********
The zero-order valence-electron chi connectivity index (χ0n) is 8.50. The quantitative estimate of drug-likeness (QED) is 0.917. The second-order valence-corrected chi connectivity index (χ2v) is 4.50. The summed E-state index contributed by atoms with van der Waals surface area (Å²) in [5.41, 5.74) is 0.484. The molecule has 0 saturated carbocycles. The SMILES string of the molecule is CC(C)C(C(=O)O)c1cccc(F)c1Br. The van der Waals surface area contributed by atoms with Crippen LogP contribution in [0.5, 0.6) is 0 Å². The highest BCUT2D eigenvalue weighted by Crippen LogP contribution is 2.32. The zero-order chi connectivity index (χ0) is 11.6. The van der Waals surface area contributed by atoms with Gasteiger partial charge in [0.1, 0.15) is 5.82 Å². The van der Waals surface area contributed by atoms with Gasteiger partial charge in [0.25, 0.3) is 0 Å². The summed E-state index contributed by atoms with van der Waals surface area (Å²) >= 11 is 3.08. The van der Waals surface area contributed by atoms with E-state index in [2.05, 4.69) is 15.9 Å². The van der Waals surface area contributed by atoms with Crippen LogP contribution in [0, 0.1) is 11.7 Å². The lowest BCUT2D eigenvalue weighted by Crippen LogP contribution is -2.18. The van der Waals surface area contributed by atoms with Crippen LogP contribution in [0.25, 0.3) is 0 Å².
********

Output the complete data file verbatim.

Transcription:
The zero-order valence-electron chi connectivity index (χ0n) is 8.50. The quantitative estimate of drug-likeness (QED) is 0.917. The second-order valence-corrected chi connectivity index (χ2v) is 4.50. The summed E-state index contributed by atoms with van der Waals surface area (Å²) in [5.41, 5.74) is 0.484. The molecule has 0 saturated carbocycles. The SMILES string of the molecule is CC(C)C(C(=O)O)c1cccc(F)c1Br. The van der Waals surface area contributed by atoms with Crippen LogP contribution in [0.5, 0.6) is 0 Å². The highest BCUT2D eigenvalue weighted by Crippen LogP contribution is 2.32. The zero-order chi connectivity index (χ0) is 11.6. The van der Waals surface area contributed by atoms with Gasteiger partial charge in [0.1, 0.15) is 5.82 Å². The van der Waals surface area contributed by atoms with Gasteiger partial charge in [0.25, 0.3) is 0 Å². The summed E-state index contributed by atoms with van der Waals surface area (Å²) >= 11 is 3.08. The van der Waals surface area contributed by atoms with E-state index in [2.05, 4.69) is 15.9 Å². The van der Waals surface area contributed by atoms with Crippen LogP contribution in [0, 0.1) is 11.7 Å². The lowest BCUT2D eigenvalue weighted by Crippen LogP contribution is -2.18. The van der Waals surface area contributed by atoms with Crippen LogP contribution in [0.25, 0.3) is 0 Å².